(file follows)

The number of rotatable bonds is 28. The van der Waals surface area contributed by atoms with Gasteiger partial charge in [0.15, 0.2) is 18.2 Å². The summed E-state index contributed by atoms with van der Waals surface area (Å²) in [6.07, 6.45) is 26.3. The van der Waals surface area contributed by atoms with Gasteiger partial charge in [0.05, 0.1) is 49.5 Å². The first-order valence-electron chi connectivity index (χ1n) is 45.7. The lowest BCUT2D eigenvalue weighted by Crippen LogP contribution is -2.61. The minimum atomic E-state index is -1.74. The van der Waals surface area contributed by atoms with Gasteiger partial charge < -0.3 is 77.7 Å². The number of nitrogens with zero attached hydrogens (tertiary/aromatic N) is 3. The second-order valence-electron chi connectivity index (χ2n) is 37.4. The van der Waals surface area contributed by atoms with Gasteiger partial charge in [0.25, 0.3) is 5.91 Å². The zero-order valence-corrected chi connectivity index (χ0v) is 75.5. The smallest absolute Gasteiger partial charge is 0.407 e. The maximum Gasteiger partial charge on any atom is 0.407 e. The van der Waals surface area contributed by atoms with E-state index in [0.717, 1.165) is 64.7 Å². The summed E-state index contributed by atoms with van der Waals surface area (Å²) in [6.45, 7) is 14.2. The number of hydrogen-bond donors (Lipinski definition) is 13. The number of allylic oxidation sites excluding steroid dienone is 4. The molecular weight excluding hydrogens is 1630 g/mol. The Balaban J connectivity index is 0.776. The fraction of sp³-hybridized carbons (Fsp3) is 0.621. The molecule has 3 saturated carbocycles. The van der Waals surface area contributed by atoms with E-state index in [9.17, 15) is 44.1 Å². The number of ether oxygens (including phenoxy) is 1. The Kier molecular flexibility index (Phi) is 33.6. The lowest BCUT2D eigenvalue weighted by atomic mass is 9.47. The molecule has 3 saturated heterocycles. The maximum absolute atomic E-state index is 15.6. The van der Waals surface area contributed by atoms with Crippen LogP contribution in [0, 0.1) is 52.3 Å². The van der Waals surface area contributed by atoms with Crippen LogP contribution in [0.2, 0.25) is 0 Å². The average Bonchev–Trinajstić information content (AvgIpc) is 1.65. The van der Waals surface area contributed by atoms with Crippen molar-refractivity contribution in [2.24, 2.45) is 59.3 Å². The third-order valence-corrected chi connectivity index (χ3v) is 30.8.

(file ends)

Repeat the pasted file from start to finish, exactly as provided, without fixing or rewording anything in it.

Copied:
The number of rotatable bonds is 28. The van der Waals surface area contributed by atoms with Gasteiger partial charge in [0.15, 0.2) is 18.2 Å². The summed E-state index contributed by atoms with van der Waals surface area (Å²) in [6.07, 6.45) is 26.3. The van der Waals surface area contributed by atoms with Gasteiger partial charge in [0.05, 0.1) is 49.5 Å². The first-order valence-electron chi connectivity index (χ1n) is 45.7. The lowest BCUT2D eigenvalue weighted by Crippen LogP contribution is -2.61. The minimum atomic E-state index is -1.74. The van der Waals surface area contributed by atoms with Gasteiger partial charge < -0.3 is 77.7 Å². The number of nitrogens with zero attached hydrogens (tertiary/aromatic N) is 3. The second-order valence-electron chi connectivity index (χ2n) is 37.4. The van der Waals surface area contributed by atoms with Gasteiger partial charge in [0.25, 0.3) is 5.91 Å². The zero-order valence-corrected chi connectivity index (χ0v) is 75.5. The smallest absolute Gasteiger partial charge is 0.407 e. The maximum Gasteiger partial charge on any atom is 0.407 e. The van der Waals surface area contributed by atoms with E-state index in [0.717, 1.165) is 64.7 Å². The summed E-state index contributed by atoms with van der Waals surface area (Å²) in [6.45, 7) is 14.2. The number of hydrogen-bond donors (Lipinski definition) is 13. The number of allylic oxidation sites excluding steroid dienone is 4. The molecular weight excluding hydrogens is 1630 g/mol. The Balaban J connectivity index is 0.776. The fraction of sp³-hybridized carbons (Fsp3) is 0.621. The molecule has 3 saturated carbocycles. The van der Waals surface area contributed by atoms with E-state index in [9.17, 15) is 44.1 Å². The number of ether oxygens (including phenoxy) is 1. The Kier molecular flexibility index (Phi) is 33.6. The lowest BCUT2D eigenvalue weighted by atomic mass is 9.47. The molecule has 3 saturated heterocycles. The maximum absolute atomic E-state index is 15.6. The van der Waals surface area contributed by atoms with Crippen LogP contribution in [0, 0.1) is 52.3 Å². The van der Waals surface area contributed by atoms with Crippen LogP contribution in [0.2, 0.25) is 0 Å². The average Bonchev–Trinajstić information content (AvgIpc) is 1.65. The van der Waals surface area contributed by atoms with Crippen molar-refractivity contribution in [2.24, 2.45) is 59.3 Å². The third-order valence-corrected chi connectivity index (χ3v) is 30.8.